On Saturday, December 10, Vermonters shopped till they dropped ‘ and raised over $5,000 to fight hunger.Lenny’s Shoe & Apparel held their 2nd annual Charity Sale in December, and the store and its customers collectively raised over $5,000 for Lenny’s chosen charity partner, the Vermont Foodbank. This morning, Lenny’s owner Mark McCarthy presented that donation to Vermont Foodbank CEO John Sayles.Lenny’s customers purchased tickets, for $5 each, to the one-day sale. With that ticket, customers qualified for substantial discounts on top gift items throughout the store. More than 550 tickets were sold, and 100% of the proceeds from those ticket sales went directly to the Foodbank. Each $5 ticket sold enabled the Foodbank to help provide 30 meals for Vermonters in need.In addition to the ticket proceeds, Lenny’s also donated a percentage of the day’s sales to benefit the Foodbank, making for a total donation of $5,148.‘We’re happy with the success of this event, and we’re so pleased to be able to make this kind of donation to the Vermont Foodbank,’ said Lenny’s owner Mark McCarthy. ‘We’d like to thank our loyal customers for their support – not only of a local business like Lenny’s – but also of the Vermont Foodbank. That’s the true spirit of the holiday season, and we’re so proud to have been a part of it. We’ll definitely be looking to do more of these sales in the future.’Barre, VTVermont Foodbank is the state’s largest hunger-relief organization, serving communities in all 14 counties of Vermont through a network of more than 280 food pantries, soup kitchens, shelters, senior centers and after-school programs. In FY2010, the Vermont Foodbank distributed more than 8 million pounds of food to as many as 86,000 Vermonters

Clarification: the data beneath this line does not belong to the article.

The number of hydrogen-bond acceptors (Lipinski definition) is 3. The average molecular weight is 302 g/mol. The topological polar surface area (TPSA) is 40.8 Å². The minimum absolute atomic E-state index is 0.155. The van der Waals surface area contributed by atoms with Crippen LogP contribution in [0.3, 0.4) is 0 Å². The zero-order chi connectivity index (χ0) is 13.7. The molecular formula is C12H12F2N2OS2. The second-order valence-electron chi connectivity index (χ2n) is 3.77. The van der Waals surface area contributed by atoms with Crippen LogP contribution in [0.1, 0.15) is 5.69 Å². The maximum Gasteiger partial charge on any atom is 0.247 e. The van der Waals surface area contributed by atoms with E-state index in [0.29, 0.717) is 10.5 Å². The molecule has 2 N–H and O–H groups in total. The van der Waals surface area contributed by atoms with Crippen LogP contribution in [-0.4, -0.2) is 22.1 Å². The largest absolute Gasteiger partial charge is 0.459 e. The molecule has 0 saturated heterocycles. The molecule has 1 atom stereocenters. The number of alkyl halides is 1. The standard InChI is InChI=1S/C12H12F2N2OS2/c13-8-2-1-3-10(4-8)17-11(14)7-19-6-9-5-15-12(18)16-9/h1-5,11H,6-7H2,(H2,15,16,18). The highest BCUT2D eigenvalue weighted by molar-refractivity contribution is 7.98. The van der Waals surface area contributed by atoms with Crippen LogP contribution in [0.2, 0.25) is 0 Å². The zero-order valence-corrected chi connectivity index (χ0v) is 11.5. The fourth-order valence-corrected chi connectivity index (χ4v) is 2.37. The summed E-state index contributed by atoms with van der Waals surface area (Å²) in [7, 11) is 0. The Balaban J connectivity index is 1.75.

Scott Robertson, OGA director of operations, said: A similar guidance covers the publication of more recent, and future, geophysical survey data (i.e. those created or acquired post-2017). “The OGA has consulted extensively on the reporting and disclosure of seismic data, building on the success of disclosure of other data via the NDR. For the purpose of this, the OGA is publishing guidance which outlines the publishing conditions under which geophysical survey data created or acquired under an exploration licence pre-2018 Oil and Gas Authority UK (OGA) will disclose ‘vital’ historic seismic data that could help explorers and developers spot potential carbon and hydrogen storage sites in the North Sea. Following consultation in 2019, the OGA has decided to make seismic data available, under an exploration licence and which are more than 10 or 15 years old, depending on the type of data. “These additional data will be extremely valuable to explorers and developers in meeting MER UK goals, and in supporting a net zero future by identifying potential carbon and hydrogen storage sites that are vital for the UK to meet its emissions abatement targets for 2050 and beyond. “We expect to see a significant increase in the reworking and reprocessing of the legacy data which will be published and the opportunities identified by such analysis will lead to activity that should bring real benefits to industry, the wider UK economy and the UK’s transition to a net zero future.”